Over the weekend we posted Valve co-founder Gabe Newell’s recent comments about the pricing experiments that the company conducts using its Steam distribution system for PC games. During another portion of the same WTIA TechNW panel, Newell shared his thoughts on the future of game consoles — predicting that Apple will bring about big changes in the living room.
Newell’s comments came before the recent reports that Apple is working on what Steve Jobs believed to be a breakthrough television experience, based what Jobs told biographer Walter Isaacson before the Apple co-founder died.
During the Oct. 11 WTIA panel, the subject of consoles was raised by moderator Ed Fries, the former Microsoft games chief, who pointed out that the next wave of consoles is late to market. Nintendo plans to release the Wii U next year, but under a traditional five-year product release cycle, Microsoft and Sony would have already unveiled successors to the Xbox 360 and PlayStation 3.
Fries asked, “Is this going to be the last generation of consoles?”
Samantha Ryan, the Warner Bros. Interactive Entertainment executive, said consoles will be around for a while but added that she’s hoping to see the console industry become more open to different types of content, and more flexible in terms of pricing.
Fries then turned the question to Newell: “Should consoles be more open, less curated?”
Here’s the rest of their exchange …
Newell: That speaks to how we think about platforms. I think there are four pieces: there’s the Internet, there’s desktop, there’s the living room and there’s mobile.
The living room’s ability to exist independently from those others is gone. I have no direct knowledge of this, but I suspect that Apple will launch a living room product that redefines people’s expectations really strongly, and the notion of a separate console platform will disappear concurrent with Apple’s announcement. I think that the platform that’s going to win in the long run is the one that provides the best tools to content producers and to consumers for producing and discovering the right content. I think a closed model is exactly the wrong philosophical way to approach that problem.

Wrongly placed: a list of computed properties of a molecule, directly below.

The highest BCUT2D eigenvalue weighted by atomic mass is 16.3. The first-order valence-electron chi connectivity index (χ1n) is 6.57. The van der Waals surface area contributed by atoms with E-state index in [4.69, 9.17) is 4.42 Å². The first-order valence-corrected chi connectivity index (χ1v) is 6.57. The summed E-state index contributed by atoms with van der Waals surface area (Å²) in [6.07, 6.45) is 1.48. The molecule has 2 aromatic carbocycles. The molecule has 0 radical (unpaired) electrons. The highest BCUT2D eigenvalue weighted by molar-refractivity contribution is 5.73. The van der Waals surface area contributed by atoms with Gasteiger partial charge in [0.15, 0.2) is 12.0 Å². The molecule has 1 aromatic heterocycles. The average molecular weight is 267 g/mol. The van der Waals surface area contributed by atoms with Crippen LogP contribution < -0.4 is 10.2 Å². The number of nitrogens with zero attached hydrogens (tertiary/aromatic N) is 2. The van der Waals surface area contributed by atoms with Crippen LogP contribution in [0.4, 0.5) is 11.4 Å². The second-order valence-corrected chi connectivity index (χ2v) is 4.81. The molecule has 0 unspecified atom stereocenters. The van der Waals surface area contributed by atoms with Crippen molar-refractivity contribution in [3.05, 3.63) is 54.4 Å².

I worry that the things that traditionally have been the source of a lot of innovation, there’s going to be attempts to close those off, so that somebody will say, ‘I’m tired of competing with Google, I’m tired of competing with Facebook. I’ll apply a console model or mobile model and exclude competitors I don’t like from my world.’ The success that Apple has had, the success that Xbox Live has had, is incorrectly signaling to people what the right strategy is, and they’ll pick exactly the wrong lessons to learn from that.
Fries: I just want to make sure I understand. So you consider Apple to be closed, not open?
Newell: I consider Apple to be very closed. Let’s say you have a book business and you are charging 5 to 7 percent gross margins, you can’t exist in an Apple world because they want 30 percent, and they don’t care that you only have 7 percent to play with.
Fries: How is Steam different? Because you run your own digital distribution system that has its own tax.
Newell: Yeah, people can use it or not use it. We give away the tools for free. They can be included in people’s products. … We’ll provide server capacity, matchmaking services, product services, and all that’s free for content developers. If a product gets sold through our system, then we take a tax. If it’s sold through retail, or if it’s sold through a developer’s website or it’s sold through Origin or Direct2Drive, then we don’t take anything.
We’re only generating money when we’re directly contributing to a sale. Our tools and services are free to use, regardless of distribution channel. If we were to create a hardware platform of our own, and put our stuff on it, the first people we would want to stand up on stage with us would be people who built competitive distribution signals, so that people understood that we actually value openness and alternatives as being critical to the long-term viability of the entertainment and games industries.
Later, during the audience Q&A, I asked Newell to expand on his thoughts about the future of consoles.
Newell: I think this notion of consoles as a separate set of APIs, a separate set of services, a separate way of connecting or developing an audience, that’s not going to be there. I think it’s highly likely that we’ll continue to have high-performance graphics capability in living rooms. I’m not sure we’re all going to put down our game controllers and pick up touch screens — which is a reasonable view, I’m just not sure I buy into it.
But this notion that consoles will exist as a separate island, as opposed to hey, you like to play a Batman game and you view it as a continuous experience between your mobile devices and your living room, and then when you’re at work, I think the latter is a lot more likely.
Previously on GeekWire: How Valve experiments with the economics of video games